|Publication number||US5808765 A|
|Application number||US 08/612,189|
|Publication date||Sep 15, 1998|
|Filing date||Mar 7, 1996|
|Priority date||Mar 7, 1995|
|Publication number||08612189, 612189, US 5808765 A, US 5808765A, US-A-5808765, US5808765 A, US5808765A|
|Original Assignee||Instruments, S.A.|
|Export Citation||BiBTeX, EndNote, RefMan|
|Patent Citations (15), Non-Patent Citations (4), Referenced by (8), Classifications (18), Legal Events (8)|
|External Links: USPTO, USPTO Assignment, Espacenet|
The present invention relates to a multiplexer-demultiplexer for optical wavelengths.
The optical transmission of information by fibres is developing very rapidly, both for specialized medium and short-range links and for long-distance networks such as subscriber telephone networks.
It is well known that in such systems, the rate of information transmitted can be increased by wavelength multiplexing. Such multiplexing, represented in FIG. 1, consists of superposing optical signals of different wavelengths on the same transmission line or fibre, in general single-mode. The signals carried by the fibres or input-output lines 1, 2, 3, i, j, respectively at wavelengths λ1, λ2, λ3, λi, λj, are superposed in the multiplexer 4, transmitted simultaneously in fibre 5 in one direction or the other, then demultiplexed by the demultiplexer 6 in such a way as to provide once again in fibres 7, 8, 9, i' and j', differentiated signals at the respective wavelengths λ1, λ2, λ3, λi, λj.
In such systems, it is known that devices of the same structure can be used as multiplexer and demultiplexer because of the principle of inverse propagation of light.
The device, here called a multiplexer-demultiplexer for optical wavelengths, is thus suitable for fulfilling the function, either of multiplexer or demultiplexer, depending on the way in which it is used. The same component often fulfills the role of both multiplexer for input lines and demultiplexer for output lines, such as represented in FIG. 1.
Different types of multiplexer-demultiplexer have been described and used. The invention relates more particularly to a diffraction network multiplexer-demultiplexer whose general principle is shown in FIGS. 2A and 2B.
A comb of fibres 10 comprises an assembly of input-output fibres 11 and a transmission fibre 12. Each of the input-output fibres 11 carries a signal of wavelength λi, and the transmission fibre 12 transmits the whole signals, whatever their wavelength. An optical system 13 and a diffraction network 14 working in reflection ensure the optical conjugation of each of the endpoints 15 of the input-output fibres 11 with the endpoint 16 of the transmission fibre 12, at wavelength λi of the flux transmitted by fibre 11.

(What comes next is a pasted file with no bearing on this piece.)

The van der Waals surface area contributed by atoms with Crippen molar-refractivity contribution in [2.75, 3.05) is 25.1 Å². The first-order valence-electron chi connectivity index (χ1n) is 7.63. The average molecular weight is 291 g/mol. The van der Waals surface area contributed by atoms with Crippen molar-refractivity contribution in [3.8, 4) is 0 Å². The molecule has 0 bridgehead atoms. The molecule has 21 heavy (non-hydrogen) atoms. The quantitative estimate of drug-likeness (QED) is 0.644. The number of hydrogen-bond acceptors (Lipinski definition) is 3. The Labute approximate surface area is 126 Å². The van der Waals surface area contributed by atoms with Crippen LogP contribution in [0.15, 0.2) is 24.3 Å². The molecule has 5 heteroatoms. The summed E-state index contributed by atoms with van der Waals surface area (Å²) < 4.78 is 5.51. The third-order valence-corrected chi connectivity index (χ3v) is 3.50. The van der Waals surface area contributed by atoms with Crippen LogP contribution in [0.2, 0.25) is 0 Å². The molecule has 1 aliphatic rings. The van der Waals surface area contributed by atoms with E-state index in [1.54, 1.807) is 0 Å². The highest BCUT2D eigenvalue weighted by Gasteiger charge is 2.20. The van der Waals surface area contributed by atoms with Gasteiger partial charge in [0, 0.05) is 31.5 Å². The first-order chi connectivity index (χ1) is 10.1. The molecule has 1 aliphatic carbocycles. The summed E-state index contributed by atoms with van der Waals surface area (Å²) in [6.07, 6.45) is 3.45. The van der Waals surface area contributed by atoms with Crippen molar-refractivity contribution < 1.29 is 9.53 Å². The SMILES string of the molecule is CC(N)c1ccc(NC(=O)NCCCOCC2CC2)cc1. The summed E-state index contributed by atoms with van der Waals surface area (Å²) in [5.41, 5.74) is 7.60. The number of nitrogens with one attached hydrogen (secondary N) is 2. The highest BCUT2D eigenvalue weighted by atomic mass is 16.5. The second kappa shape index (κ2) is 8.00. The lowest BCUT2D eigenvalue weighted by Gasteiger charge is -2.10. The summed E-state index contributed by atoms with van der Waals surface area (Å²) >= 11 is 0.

The features of the network, the wavelengths λi and the respective positions of the endpoints of the fibres 15 and 16 are adapted so as to achieve this conjugation.
Such devices have been used and have made possible the transmission of multiplexed signals. However, difficulties have appeared during the transmission of multiplexed signals over long distances, that is to say a significant weakening of the level of the signal between the multiplexer and demultiplexer, or between two repeaters. In fact, it has then appeared that such a multiplexer is liable to provide a signal accompanied by noise or a high parasite level.
In particular, when the end-components comprising the endpoints of the input-output lines comprise both input lines and output lines, the fluxes emitted by the input sources or lines, which are not completely monochromatic, can provide parasitic signals received by the detectors or output lines.
An object of the invention is to provide a multiplexer whose utilization allows the transmission of multiplexed signals with a reduction in noise level or parasitic signals.
The invention relates to a multiplexer-demultiplexer for optical wavelengths comprising: